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Milling stability improvement through novel prediction and supression techniques

Milling stability improvement through novel prediction and supression techniques

Chatter is one of the main problems in today's milling processes. Theoretical models for the calculation of stability lobes are available to predict and prevent chatter. However, predictions done with milling stability models are not robust, and all too often the discrepancy between prediction and reality are significant.

There exist a variety of reasons for these deviations and they may be due to the sum of multiple effects. In the light of previous studies, the main errors are in the omission of double period lobes (flip lobes) and errors in the experimental determination of the dynamic parameters of the system using traditional experimental methods. This Thesis addresses these two main problems in prediction, providing new knowledge about the double period chatter and developing a new methodology for a more precise calculation of the dynamic response of the system.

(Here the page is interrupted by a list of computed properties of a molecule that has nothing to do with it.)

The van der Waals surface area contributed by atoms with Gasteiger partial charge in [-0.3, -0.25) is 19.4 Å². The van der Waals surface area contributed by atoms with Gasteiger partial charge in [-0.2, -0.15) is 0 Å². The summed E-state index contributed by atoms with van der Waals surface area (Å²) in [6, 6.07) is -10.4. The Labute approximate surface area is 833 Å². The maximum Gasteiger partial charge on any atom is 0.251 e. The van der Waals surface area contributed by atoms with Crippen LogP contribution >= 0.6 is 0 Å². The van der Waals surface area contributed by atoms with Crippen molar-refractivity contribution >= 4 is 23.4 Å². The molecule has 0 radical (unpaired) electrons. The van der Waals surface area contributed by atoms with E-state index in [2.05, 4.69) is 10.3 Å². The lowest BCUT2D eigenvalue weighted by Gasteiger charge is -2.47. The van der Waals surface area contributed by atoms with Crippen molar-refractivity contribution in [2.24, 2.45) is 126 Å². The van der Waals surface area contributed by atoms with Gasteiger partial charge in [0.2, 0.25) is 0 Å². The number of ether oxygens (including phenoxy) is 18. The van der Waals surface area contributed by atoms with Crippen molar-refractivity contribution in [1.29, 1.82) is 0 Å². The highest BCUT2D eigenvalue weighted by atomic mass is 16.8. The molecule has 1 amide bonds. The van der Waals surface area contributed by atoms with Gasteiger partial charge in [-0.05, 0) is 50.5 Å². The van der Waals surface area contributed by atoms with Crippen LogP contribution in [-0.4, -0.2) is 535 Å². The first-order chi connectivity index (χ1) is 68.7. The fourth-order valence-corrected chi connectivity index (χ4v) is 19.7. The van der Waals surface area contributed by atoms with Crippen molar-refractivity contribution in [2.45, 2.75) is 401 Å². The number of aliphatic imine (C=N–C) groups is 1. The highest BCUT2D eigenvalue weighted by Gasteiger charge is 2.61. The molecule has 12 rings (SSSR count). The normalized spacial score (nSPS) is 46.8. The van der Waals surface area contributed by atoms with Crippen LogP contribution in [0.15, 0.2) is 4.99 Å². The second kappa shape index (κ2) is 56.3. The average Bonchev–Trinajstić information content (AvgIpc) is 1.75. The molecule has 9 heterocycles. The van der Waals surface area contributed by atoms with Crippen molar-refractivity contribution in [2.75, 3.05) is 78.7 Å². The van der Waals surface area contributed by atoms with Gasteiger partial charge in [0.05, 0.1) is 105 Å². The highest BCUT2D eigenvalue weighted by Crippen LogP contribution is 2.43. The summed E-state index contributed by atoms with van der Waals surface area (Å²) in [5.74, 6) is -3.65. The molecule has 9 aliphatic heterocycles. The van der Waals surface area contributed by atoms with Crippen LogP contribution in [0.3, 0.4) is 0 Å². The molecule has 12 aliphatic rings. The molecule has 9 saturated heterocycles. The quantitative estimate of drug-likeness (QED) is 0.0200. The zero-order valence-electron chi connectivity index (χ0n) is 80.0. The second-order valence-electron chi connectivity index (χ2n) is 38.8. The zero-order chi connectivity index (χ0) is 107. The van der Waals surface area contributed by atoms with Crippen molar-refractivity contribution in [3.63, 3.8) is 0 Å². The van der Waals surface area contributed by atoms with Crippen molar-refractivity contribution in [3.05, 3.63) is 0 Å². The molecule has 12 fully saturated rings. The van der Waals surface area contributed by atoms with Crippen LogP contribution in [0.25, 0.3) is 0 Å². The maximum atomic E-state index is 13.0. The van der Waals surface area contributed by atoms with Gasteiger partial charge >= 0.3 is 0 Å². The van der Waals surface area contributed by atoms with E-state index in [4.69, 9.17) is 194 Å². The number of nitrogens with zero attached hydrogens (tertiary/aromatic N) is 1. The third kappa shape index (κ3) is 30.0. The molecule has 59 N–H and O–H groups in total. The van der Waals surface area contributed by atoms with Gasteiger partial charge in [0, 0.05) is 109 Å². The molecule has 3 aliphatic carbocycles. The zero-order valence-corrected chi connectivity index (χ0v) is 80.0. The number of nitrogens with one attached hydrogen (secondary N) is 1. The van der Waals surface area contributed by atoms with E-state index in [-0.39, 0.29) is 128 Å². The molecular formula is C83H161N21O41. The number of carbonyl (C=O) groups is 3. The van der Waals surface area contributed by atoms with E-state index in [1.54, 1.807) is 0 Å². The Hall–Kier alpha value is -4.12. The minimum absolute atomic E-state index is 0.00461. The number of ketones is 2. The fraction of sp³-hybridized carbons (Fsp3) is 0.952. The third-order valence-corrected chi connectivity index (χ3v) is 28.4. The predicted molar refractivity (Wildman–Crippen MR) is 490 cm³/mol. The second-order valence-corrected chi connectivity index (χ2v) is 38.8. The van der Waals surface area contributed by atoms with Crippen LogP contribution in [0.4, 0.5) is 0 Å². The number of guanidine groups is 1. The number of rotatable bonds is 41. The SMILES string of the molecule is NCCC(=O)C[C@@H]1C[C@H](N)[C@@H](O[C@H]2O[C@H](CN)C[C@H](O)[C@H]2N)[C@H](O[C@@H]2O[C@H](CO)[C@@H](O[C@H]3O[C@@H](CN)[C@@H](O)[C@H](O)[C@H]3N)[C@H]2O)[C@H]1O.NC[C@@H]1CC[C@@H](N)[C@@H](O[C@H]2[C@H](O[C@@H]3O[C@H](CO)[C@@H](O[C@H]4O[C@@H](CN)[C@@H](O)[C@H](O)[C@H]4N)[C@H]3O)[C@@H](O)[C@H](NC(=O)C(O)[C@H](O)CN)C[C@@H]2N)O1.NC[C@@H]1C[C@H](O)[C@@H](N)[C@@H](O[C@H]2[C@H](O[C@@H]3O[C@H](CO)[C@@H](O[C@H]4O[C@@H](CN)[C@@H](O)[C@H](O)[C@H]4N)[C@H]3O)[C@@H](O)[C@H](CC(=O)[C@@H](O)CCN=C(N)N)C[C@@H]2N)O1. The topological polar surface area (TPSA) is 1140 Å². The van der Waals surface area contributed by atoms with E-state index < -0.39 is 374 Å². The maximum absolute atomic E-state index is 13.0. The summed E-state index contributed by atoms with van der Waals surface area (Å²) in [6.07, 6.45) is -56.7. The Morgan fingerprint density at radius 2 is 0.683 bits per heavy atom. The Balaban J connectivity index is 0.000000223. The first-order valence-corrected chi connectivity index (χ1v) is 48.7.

However, an accurate prediction of the conditions leading to a stable milling process does not guarantee optimal machine use to maximize productivity, as required by today's production environment. For this reason, three new techniques are proposed for stabilisation of the process in which the used machining process is subject to influences from chatter.

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